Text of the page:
Michelle J Keyes

York Hospital, York, Pennsylvania, United States

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Publications (46)367.08 Total impact

  • [Show abstract] [Hide abstract]
    ABSTRACT: Secondary prevention trials have demonstrated the efficacy of statins in reducing cardiovascular morbidity and mortality in patients with coronary artery disease and events after percutaneous coronary intervention (PCI). However, there are few data describing the clinical value of statins in patients with coronary artery disease and chronic kidney disease (CKD) undergoing PCI. Of 10,148 patients who entered into Evaluation of Drug Eluting Stents and Ischemic Events, a multicenter registry of unselected patients undergoing PCI from July 2004 to December 2007, we studied 2,306 patients with CKD (estimated glomerular filtration rate ≤60 ml/min based on the Modified Diet in Renal Disease calculation). Patients were stratified into those receiving statins at discharge (n = 1,833, 79%) or not (n = 473, 21%). Patients in the statin group had a greater prevalence of hypertension, recent myocardial infarction (MI), and use of β blockers and angiotensin-converting enzyme inhibitors. Outcomes were assessed from discharge through 1-year follow-up. One-year all-cause mortality was 5.7% in statin group versus 8.7% in the no statin group (adjusted hazard ratio 0.55, 95% confidence interval 0.34 to 0.88). The composite of death, MI, and repeat revascularization was lower in statin group (adjusted hazard ratio 0.71, 95% confidence interval 0.51 to 0.99). In conclusion, among patients with CKD undergoing PCI, the prescription of statins at hospital discharge was associated with a significant improvement in subsequent outcomes including mortality and composite end point of death, MI, and repeat revascularization.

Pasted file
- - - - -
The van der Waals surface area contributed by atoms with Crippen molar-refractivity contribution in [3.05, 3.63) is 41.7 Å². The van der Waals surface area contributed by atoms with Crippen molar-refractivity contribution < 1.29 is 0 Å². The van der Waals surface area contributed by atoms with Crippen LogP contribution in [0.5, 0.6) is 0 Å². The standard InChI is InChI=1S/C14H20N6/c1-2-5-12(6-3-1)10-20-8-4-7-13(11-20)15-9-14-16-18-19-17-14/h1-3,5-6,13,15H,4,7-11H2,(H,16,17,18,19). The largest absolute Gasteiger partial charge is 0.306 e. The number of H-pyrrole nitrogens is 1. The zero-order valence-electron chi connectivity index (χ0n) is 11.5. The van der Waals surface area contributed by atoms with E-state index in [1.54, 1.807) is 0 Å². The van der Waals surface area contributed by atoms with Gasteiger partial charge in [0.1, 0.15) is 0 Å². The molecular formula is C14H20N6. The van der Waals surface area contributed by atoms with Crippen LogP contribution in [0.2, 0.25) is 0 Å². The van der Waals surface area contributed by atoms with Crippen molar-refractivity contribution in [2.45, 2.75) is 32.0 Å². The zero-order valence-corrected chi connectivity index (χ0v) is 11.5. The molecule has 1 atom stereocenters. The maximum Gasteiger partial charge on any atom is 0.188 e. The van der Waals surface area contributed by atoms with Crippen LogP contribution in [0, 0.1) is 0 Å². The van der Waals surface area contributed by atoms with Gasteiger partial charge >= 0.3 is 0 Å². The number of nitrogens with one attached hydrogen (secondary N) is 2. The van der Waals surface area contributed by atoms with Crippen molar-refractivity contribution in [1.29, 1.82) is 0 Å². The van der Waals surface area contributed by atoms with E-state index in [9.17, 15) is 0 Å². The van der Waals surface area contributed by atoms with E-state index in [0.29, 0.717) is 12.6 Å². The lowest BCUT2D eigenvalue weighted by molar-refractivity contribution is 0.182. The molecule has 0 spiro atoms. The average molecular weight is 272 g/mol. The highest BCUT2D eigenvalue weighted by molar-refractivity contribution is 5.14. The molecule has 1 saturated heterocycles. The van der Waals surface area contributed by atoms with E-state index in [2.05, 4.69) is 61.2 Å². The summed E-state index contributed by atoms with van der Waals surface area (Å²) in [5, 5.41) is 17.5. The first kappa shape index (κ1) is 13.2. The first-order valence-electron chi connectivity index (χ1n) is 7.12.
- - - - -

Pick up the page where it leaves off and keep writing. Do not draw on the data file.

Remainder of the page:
The American journal of cardiology 11/2013; · 3.58 Impact Factor
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    ABSTRACT: Background- Patients with severe, symptomatic aortic stenosis, who do not undergo valve replacement surgery have a poor long-term prognosis. Limited data exist on the medical resource utilization and costs during the final stages of the disease. Methods and Results- We used data from the 2003 Medicare 5% standard analytic files to identify patients with aortic stenosis and a recent hospitalization for heart failure, who did not undergo valve replacement surgery within the ensuing 2 calendar quarters. These patients (n=2150) were considered to have medically managed severe aortic stenosis and were tracked over 5 years to measure clinical outcomes, medical resource use, and costs (from the perspective of the Medicare Program). The mean age of the cohort was 82 years, 64% were female, and the estimated logistic European System for Cardiac Operative Risk Evaluation (EuroSCORE) (a measure of predicted mortality with cardiac surgery) was 17%. During 5 years of follow-up, overall mortality was 88.4% with a mean survival duration of 1.8 years. During this time period, patients experienced an average of 4.4 hospital admissions, 52% were admitted to skilled nursing care, and 28% were admitted to hospice care. The total 5-year costs were $63 844 per patient, whereas mean annual follow-up costs (excluding the index quarter) per year alive were $29 278. Conclusions- Elderly patients with severe aortic stenosis undergoing medical management have limited long-term survival and incur substantial costs to the Medicare Program. These results have important implications for policy makers interested in better understanding the cost-effectiveness of emerging treatment options such as transcatheter aortic valve replacement.